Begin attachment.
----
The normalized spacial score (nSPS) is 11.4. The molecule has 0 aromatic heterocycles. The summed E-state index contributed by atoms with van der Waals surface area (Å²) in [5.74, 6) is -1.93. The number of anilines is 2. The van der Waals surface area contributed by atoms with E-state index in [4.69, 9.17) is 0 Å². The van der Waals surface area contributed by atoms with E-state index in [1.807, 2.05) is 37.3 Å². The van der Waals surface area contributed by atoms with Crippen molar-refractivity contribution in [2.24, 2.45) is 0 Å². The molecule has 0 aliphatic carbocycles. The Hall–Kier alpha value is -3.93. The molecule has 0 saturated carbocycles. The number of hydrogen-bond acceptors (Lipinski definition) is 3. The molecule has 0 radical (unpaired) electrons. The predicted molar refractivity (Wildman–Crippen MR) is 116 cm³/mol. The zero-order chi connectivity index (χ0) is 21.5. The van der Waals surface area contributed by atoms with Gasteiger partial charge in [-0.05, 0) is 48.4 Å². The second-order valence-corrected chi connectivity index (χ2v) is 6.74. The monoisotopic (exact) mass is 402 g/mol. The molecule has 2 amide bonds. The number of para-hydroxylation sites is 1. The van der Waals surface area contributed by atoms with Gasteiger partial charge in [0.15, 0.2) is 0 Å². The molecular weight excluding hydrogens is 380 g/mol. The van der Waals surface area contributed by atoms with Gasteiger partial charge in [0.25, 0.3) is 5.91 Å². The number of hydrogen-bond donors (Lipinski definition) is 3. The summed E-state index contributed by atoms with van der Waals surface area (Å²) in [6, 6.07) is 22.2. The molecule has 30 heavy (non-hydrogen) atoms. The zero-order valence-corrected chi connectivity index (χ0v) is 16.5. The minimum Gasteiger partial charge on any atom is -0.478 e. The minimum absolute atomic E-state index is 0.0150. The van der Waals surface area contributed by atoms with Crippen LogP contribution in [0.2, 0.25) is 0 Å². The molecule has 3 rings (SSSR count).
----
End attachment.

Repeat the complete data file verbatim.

The normalized spacial score (nSPS) is 11.4. The molecule has 0 aromatic heterocycles. The summed E-state index contributed by atoms with van der Waals surface area (Å²) in [5.74, 6) is -1.93. The number of anilines is 2. The van der Waals surface area contributed by atoms with E-state index in [4.69, 9.17) is 0 Å². The van der Waals surface area contributed by atoms with E-state index in [1.807, 2.05) is 37.3 Å². The van der Waals surface area contributed by atoms with Crippen molar-refractivity contribution in [2.24, 2.45) is 0 Å². The molecule has 0 aliphatic carbocycles. The Hall–Kier alpha value is -3.93. The molecule has 0 saturated carbocycles. The number of hydrogen-bond acceptors (Lipinski definition) is 3. The molecule has 0 radical (unpaired) electrons. The predicted molar refractivity (Wildman–Crippen MR) is 116 cm³/mol. The zero-order chi connectivity index (χ0) is 21.5. The van der Waals surface area contributed by atoms with Gasteiger partial charge in [-0.05, 0) is 48.4 Å². The second-order valence-corrected chi connectivity index (χ2v) is 6.74. The monoisotopic (exact) mass is 402 g/mol. The molecule has 2 amide bonds. The number of para-hydroxylation sites is 1. The van der Waals surface area contributed by atoms with Gasteiger partial charge in [0.15, 0.2) is 0 Å². The molecular weight excluding hydrogens is 380 g/mol. The van der Waals surface area contributed by atoms with Gasteiger partial charge in [0.25, 0.3) is 5.91 Å². The number of hydrogen-bond donors (Lipinski definition) is 3. The summed E-state index contributed by atoms with van der Waals surface area (Å²) in [6, 6.07) is 22.2. The molecule has 30 heavy (non-hydrogen) atoms. The zero-order valence-corrected chi connectivity index (χ0v) is 16.5. The minimum Gasteiger partial charge on any atom is -0.478 e. The minimum absolute atomic E-state index is 0.0150. The van der Waals surface area contributed by atoms with Crippen LogP contribution in [0.2, 0.25) is 0 Å². The molecule has 3 rings (SSSR count).